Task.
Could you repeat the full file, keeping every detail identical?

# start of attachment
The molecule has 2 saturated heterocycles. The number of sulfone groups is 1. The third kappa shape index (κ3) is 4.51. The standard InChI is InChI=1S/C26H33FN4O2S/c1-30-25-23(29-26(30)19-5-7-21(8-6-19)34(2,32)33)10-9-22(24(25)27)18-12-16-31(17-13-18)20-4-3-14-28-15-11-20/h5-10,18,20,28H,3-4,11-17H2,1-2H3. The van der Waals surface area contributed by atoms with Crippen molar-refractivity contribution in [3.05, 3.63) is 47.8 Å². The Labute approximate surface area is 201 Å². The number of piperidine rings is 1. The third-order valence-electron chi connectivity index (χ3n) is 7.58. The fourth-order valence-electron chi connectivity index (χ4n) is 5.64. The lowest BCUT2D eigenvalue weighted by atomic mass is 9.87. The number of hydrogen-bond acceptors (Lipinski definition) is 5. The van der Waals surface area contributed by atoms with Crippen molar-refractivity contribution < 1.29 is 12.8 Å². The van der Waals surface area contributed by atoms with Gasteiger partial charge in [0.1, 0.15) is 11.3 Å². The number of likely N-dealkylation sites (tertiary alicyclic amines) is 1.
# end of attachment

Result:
The molecule has 2 saturated heterocycles. The number of sulfone groups is 1. The third kappa shape index (κ3) is 4.51. The standard InChI is InChI=1S/C26H33FN4O2S/c1-30-25-23(29-26(30)19-5-7-21(8-6-19)34(2,32)33)10-9-22(24(25)27)18-12-16-31(17-13-18)20-4-3-14-28-15-11-20/h5-10,18,20,28H,3-4,11-17H2,1-2H3. The van der Waals surface area contributed by atoms with Crippen molar-refractivity contribution in [3.05, 3.63) is 47.8 Å². The Labute approximate surface area is 201 Å². The number of piperidine rings is 1. The third-order valence-electron chi connectivity index (χ3n) is 7.58. The fourth-order valence-electron chi connectivity index (χ4n) is 5.64. The lowest BCUT2D eigenvalue weighted by atomic mass is 9.87. The number of hydrogen-bond acceptors (Lipinski definition) is 5. The van der Waals surface area contributed by atoms with Crippen molar-refractivity contribution < 1.29 is 12.8 Å². The van der Waals surface area contributed by atoms with Gasteiger partial charge in [0.1, 0.15) is 11.3 Å². The number of likely N-dealkylation sites (tertiary alicyclic amines) is 1.